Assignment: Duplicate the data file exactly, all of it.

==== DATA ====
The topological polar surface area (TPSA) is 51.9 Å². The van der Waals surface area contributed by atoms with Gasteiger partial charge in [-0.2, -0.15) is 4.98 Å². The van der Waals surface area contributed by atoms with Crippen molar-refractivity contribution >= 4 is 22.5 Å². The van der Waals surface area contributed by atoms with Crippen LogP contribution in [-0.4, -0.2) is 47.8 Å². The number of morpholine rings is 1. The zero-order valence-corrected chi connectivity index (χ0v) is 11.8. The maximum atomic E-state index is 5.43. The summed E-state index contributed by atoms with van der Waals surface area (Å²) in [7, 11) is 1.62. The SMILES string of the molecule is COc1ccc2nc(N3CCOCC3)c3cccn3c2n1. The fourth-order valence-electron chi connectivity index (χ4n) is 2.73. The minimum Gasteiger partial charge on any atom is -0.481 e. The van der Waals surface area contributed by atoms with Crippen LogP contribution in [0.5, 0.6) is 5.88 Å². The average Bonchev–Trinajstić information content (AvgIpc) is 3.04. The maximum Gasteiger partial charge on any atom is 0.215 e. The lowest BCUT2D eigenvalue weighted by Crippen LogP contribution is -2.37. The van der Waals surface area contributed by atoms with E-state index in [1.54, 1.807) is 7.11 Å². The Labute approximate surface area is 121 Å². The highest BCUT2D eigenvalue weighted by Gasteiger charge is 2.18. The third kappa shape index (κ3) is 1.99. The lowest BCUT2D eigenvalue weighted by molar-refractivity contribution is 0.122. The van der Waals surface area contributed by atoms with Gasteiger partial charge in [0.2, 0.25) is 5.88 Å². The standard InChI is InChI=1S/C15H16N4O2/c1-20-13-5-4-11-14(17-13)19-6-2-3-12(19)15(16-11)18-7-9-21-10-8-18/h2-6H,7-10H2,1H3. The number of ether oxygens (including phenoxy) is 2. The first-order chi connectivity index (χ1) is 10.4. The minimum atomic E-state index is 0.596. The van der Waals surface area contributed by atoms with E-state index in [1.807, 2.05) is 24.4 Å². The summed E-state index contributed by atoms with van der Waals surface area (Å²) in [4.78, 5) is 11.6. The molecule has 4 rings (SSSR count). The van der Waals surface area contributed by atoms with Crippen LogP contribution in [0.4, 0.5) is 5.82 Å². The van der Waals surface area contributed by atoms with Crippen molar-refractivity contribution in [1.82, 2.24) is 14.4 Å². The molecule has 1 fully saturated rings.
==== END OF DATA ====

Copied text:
The topological polar surface area (TPSA) is 51.9 Å². The van der Waals surface area contributed by atoms with Gasteiger partial charge in [-0.2, -0.15) is 4.98 Å². The van der Waals surface area contributed by atoms with Crippen molar-refractivity contribution >= 4 is 22.5 Å². The van der Waals surface area contributed by atoms with Crippen LogP contribution in [-0.4, -0.2) is 47.8 Å². The number of morpholine rings is 1. The zero-order valence-corrected chi connectivity index (χ0v) is 11.8. The maximum atomic E-state index is 5.43. The summed E-state index contributed by atoms with van der Waals surface area (Å²) in [7, 11) is 1.62. The SMILES string of the molecule is COc1ccc2nc(N3CCOCC3)c3cccn3c2n1. The fourth-order valence-electron chi connectivity index (χ4n) is 2.73. The minimum Gasteiger partial charge on any atom is -0.481 e. The van der Waals surface area contributed by atoms with Crippen LogP contribution in [0.5, 0.6) is 5.88 Å². The average Bonchev–Trinajstić information content (AvgIpc) is 3.04. The maximum Gasteiger partial charge on any atom is 0.215 e. The lowest BCUT2D eigenvalue weighted by Crippen LogP contribution is -2.37. The van der Waals surface area contributed by atoms with E-state index in [1.54, 1.807) is 7.11 Å². The Labute approximate surface area is 121 Å². The highest BCUT2D eigenvalue weighted by Gasteiger charge is 2.18. The third kappa shape index (κ3) is 1.99. The lowest BCUT2D eigenvalue weighted by molar-refractivity contribution is 0.122. The van der Waals surface area contributed by atoms with Gasteiger partial charge in [0.2, 0.25) is 5.88 Å². The standard InChI is InChI=1S/C15H16N4O2/c1-20-13-5-4-11-14(17-13)19-6-2-3-12(19)15(16-11)18-7-9-21-10-8-18/h2-6H,7-10H2,1H3. The number of ether oxygens (including phenoxy) is 2. The first-order chi connectivity index (χ1) is 10.4. The minimum atomic E-state index is 0.596. The van der Waals surface area contributed by atoms with E-state index in [1.807, 2.05) is 24.4 Å². The summed E-state index contributed by atoms with van der Waals surface area (Å²) in [4.78, 5) is 11.6. The molecule has 4 rings (SSSR count). The van der Waals surface area contributed by atoms with Crippen LogP contribution in [0.4, 0.5) is 5.82 Å². The van der Waals surface area contributed by atoms with Crippen molar-refractivity contribution in [1.82, 2.24) is 14.4 Å². The molecule has 1 fully saturated rings.